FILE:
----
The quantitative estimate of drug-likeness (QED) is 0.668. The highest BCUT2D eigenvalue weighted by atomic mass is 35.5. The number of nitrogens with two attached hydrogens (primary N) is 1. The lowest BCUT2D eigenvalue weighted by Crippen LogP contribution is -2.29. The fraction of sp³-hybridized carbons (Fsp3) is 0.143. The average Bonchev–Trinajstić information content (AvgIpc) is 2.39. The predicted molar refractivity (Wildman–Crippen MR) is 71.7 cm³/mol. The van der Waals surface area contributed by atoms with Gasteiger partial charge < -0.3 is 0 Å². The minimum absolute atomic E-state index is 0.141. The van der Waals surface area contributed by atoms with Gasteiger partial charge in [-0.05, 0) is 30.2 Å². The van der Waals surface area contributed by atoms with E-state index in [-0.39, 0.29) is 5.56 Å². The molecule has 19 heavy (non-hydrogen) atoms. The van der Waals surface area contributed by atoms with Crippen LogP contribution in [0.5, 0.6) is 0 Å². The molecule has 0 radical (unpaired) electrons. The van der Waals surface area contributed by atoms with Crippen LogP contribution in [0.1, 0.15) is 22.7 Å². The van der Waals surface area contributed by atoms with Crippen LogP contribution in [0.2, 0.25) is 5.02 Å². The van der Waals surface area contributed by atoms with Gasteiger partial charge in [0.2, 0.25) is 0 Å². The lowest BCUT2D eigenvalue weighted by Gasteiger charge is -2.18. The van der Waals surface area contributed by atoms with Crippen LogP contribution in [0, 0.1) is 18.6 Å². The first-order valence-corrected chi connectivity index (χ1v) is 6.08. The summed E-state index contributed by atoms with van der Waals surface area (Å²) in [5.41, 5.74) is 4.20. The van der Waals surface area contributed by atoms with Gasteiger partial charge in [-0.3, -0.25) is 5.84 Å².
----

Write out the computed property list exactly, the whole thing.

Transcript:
The quantitative estimate of drug-likeness (QED) is 0.668. The highest BCUT2D eigenvalue weighted by atomic mass is 35.5. The number of nitrogens with two attached hydrogens (primary N) is 1. The lowest BCUT2D eigenvalue weighted by Crippen LogP contribution is -2.29. The fraction of sp³-hybridized carbons (Fsp3) is 0.143. The average Bonchev–Trinajstić information content (AvgIpc) is 2.39. The predicted molar refractivity (Wildman–Crippen MR) is 71.7 cm³/mol. The van der Waals surface area contributed by atoms with Gasteiger partial charge < -0.3 is 0 Å². The minimum absolute atomic E-state index is 0.141. The van der Waals surface area contributed by atoms with Gasteiger partial charge in [-0.05, 0) is 30.2 Å². The van der Waals surface area contributed by atoms with E-state index in [-0.39, 0.29) is 5.56 Å². The molecule has 19 heavy (non-hydrogen) atoms. The van der Waals surface area contributed by atoms with Crippen LogP contribution in [0.5, 0.6) is 0 Å². The molecule has 0 radical (unpaired) electrons. The van der Waals surface area contributed by atoms with Crippen LogP contribution in [0.1, 0.15) is 22.7 Å². The van der Waals surface area contributed by atoms with Crippen LogP contribution in [0.2, 0.25) is 5.02 Å². The van der Waals surface area contributed by atoms with Gasteiger partial charge in [0.2, 0.25) is 0 Å². The lowest BCUT2D eigenvalue weighted by Gasteiger charge is -2.18. The van der Waals surface area contributed by atoms with Crippen LogP contribution in [0, 0.1) is 18.6 Å². The first-order valence-corrected chi connectivity index (χ1v) is 6.08. The summed E-state index contributed by atoms with van der Waals surface area (Å²) in [5.41, 5.74) is 4.20. The van der Waals surface area contributed by atoms with Gasteiger partial charge in [-0.3, -0.25) is 5.84 Å².